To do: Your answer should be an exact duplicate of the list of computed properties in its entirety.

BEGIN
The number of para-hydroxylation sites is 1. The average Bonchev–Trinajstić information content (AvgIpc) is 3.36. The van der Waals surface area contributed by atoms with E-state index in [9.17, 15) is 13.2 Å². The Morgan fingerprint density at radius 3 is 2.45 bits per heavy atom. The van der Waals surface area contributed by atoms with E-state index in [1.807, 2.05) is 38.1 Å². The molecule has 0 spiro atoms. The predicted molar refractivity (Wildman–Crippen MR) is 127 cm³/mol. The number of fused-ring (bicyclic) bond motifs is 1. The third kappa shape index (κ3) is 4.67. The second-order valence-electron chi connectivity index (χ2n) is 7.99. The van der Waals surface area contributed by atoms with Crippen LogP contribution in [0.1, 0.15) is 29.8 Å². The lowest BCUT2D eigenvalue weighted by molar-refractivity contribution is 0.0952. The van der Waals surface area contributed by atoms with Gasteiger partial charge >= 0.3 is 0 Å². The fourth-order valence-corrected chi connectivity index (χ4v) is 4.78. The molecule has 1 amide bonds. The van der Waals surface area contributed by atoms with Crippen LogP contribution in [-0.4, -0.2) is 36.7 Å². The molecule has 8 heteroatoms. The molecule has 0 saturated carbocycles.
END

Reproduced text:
The number of para-hydroxylation sites is 1. The average Bonchev–Trinajstić information content (AvgIpc) is 3.36. The van der Waals surface area contributed by atoms with E-state index in [9.17, 15) is 13.2 Å². The Morgan fingerprint density at radius 3 is 2.45 bits per heavy atom. The van der Waals surface area contributed by atoms with E-state index in [1.807, 2.05) is 38.1 Å². The molecule has 0 spiro atoms. The predicted molar refractivity (Wildman–Crippen MR) is 127 cm³/mol. The number of fused-ring (bicyclic) bond motifs is 1. The third kappa shape index (κ3) is 4.67. The second-order valence-electron chi connectivity index (χ2n) is 7.99. The van der Waals surface area contributed by atoms with Crippen LogP contribution in [0.1, 0.15) is 29.8 Å². The lowest BCUT2D eigenvalue weighted by molar-refractivity contribution is 0.0952. The van der Waals surface area contributed by atoms with Gasteiger partial charge >= 0.3 is 0 Å². The fourth-order valence-corrected chi connectivity index (χ4v) is 4.78. The molecule has 1 amide bonds. The van der Waals surface area contributed by atoms with Crippen LogP contribution in [-0.4, -0.2) is 36.7 Å². The molecule has 8 heteroatoms. The molecule has 0 saturated carbocycles.